Lot 1. American Revolution
We are going to be starting 2019 off in a big way. Lot 1 of our January 29th catalog sale is an amazing one of a kind primary source document of the American Revolution. The period of May 11th to November 6th of which this book spans, was a precarious time for Continental forces and the book reflects that. Bedford writes about the strain of obtaining provisions and records court -martials for deserters. Bedford also records the orders for the daring retreat from Long Island on August 31st.
There are treasures galore in this primary source. This excerpt is one of many,” …the Enemy have now landed on Long Island, and the horn is fast approaching, on which the honor and success of this army, and the safety of our bleeding country depends. Remember Officers and Soldiers that you are free men fighting for the Blessing of Liberty, that Slavery will be your portion, and that your posterity, if you not acquit yourselves like Men, remember how your Courage, Spirit have been despised and traded by your Cruel Invader though they found by dear experience at Boston, Charlestown and Other Places, what a few brave men Contending in their own land and in the best of causes can do , against hirelings and mercenaries, be cool and determined, don’t fire at a distance, but wait for orders from your Officers.”
Here is the full listing for Lot 1 of Catalog 478.
1. American Revolution.
Manuscript orderly book of Lt. Colonel Gunning Bedford, Delaware. Numerous “return” tables. 120 pages. Oblong 8vo, full calf ruled in blind by William Trickett of Philadelphia, contemporary vellum-back, 2-1/4 x 3-1/2 inch booksellers’ ticket on front pastedown (abraded); shelf-wear, 1 leaf detached, some browning, generally sound.
Delaware & New York, May 11 – November 6th, 1776 [10000/15000]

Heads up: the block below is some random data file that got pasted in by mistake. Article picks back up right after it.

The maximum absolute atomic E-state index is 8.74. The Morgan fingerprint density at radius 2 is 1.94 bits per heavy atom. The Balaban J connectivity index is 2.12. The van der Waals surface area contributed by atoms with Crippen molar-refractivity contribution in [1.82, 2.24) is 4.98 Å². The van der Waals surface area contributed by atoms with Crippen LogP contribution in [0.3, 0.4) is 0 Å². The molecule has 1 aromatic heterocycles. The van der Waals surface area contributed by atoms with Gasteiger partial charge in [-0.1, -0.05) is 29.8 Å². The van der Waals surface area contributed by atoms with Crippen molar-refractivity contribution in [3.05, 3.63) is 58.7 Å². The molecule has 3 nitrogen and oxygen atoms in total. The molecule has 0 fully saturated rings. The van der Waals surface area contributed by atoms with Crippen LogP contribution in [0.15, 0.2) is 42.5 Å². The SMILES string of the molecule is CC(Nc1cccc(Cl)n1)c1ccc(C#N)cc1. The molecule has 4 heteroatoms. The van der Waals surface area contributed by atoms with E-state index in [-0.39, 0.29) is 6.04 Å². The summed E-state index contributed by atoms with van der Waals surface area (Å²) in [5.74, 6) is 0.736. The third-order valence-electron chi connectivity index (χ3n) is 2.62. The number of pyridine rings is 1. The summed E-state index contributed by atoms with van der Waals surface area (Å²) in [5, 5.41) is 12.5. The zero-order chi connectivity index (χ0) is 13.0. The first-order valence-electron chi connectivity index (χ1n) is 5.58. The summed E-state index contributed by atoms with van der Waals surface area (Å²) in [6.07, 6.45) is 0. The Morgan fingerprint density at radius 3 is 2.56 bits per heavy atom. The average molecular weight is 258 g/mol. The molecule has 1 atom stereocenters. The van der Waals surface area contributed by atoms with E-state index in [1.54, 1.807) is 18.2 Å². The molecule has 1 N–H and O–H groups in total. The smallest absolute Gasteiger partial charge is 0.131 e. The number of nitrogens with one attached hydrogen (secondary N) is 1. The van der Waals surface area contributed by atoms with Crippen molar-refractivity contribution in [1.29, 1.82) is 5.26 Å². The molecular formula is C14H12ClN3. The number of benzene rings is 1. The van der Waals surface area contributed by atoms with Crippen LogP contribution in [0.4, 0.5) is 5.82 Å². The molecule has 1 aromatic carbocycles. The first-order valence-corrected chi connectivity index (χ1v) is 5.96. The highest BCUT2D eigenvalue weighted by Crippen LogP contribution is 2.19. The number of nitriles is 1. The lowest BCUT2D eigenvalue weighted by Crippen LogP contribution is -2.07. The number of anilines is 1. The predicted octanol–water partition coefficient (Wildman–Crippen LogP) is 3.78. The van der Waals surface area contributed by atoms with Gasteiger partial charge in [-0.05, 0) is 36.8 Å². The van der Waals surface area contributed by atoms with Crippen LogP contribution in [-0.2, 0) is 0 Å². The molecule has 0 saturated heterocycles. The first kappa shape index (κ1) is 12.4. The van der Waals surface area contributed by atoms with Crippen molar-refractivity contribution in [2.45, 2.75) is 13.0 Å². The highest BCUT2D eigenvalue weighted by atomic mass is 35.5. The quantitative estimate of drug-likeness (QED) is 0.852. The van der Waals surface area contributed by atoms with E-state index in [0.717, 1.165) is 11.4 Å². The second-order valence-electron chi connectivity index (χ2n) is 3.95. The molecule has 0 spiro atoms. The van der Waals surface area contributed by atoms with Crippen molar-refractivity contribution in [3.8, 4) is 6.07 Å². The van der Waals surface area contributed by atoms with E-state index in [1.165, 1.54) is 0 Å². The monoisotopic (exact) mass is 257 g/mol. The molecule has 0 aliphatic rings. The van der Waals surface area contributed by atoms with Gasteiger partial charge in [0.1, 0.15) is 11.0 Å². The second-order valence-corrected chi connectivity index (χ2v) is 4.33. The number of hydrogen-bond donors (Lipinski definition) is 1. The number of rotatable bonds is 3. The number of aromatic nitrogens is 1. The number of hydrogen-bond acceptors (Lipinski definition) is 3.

An original unpublished orderly book from the beginning of the Revolution, kept by Lt. Colonel Gunning Bedford of Delaware (DAB) who served in Col. John Haslet’s 1st Delaware Regiment. Orders are given starting on May 11, 1776 at Wilmington (DE) to November 6th, Headquarters near Kingsbridge (NY), some with passwords and countersigns. Early orders contain details of formation, instructions for parade of the companies, rations, tables of returns, guard postings, court-martials and arriving at Philadelphia in early August. Orders resume on August 17th at New York with notes that Alexander Scammell and Lewis Morris have both been appointed Aide de Camp to General Sullivan. August 14th, Gen. Sullivan orders 800 men to be on “fatigue” tomorrow & to be on the works by 9 o’clock and “the General flatters himself that officers & men who have already sacrificed so much of their own ease, in defence of their Country, will chearfully assist in fortifying those posts…” August 17th, “Benjamin Wallace of Captn Stewards Company…convicted…of desertion & inlisting into another company, sentenc’d to receive 39 lashes.” August 18th, “Tho the fire ships went up the North River last Friday evening were not so successful as to destroy either of the Men of War – yet the Gen.’ thanks the Officers & men for the spirit & resolution in that they shew’d in grappling the Vocscle (?) before they quit the two fire ships…” Lord Stirling’s orders August 23rd, “The whole division is to continue in readiness for action on the shortest notice, and are immediately to be supplied with two days provision…” August 23rd, “Col. Atlee’s Reg. is immediately to parade, & march to the Wharfs near Gen.l Putnam, where boats are ready to convey them to Long Island, there Col. Atlee will take his orders from Gen.l Sullivan. August 31st “After Orders,” “Both Officers and Soldiers are Enformed that the Retreat from the Island was made By the Unamimous advice of all the Gen’ls Officers, not from any Doubts of the Spirits, the Troops, but because they found the Troops very much Fatigued with hard Duty, and divided into many detachments…” September 2nd, “The Center Division under Gen’l Spencer…to hold themselves in readiness to march immediately to Harlam, to prevent the Enemy’s landing on the island.” September 22nd, “having found Eben’z Lefinwell of Cap.’t Cliffs Company and Col. Durkees Regm’t quilty of Cowardice and Misbehaviour Before the Enemy on Monday Last, and also presenting his Firelock…as [at] his Superior officer, when turning his Back a Second Time, which by the 27th article of the Rules and Regulations of this Army is Death, he is accordingly to Suffer Death [later pardoned].” September 28th, “Col Shea is to take charge of Genl’ Miflins Brigade till further orders. Gen.’ Saltonstall is to order in four of the Malicia [militia?] regmt. under his command, to incamp on the hill opposite to Mount Washington towards the point, opposite to the incampments on the other side of Harlam River.” The final entry on November 6th orders “Every Regiment is immediately to be compleated with three days provisions which they are to dress as soon as possible and get themselves in readiness to march…”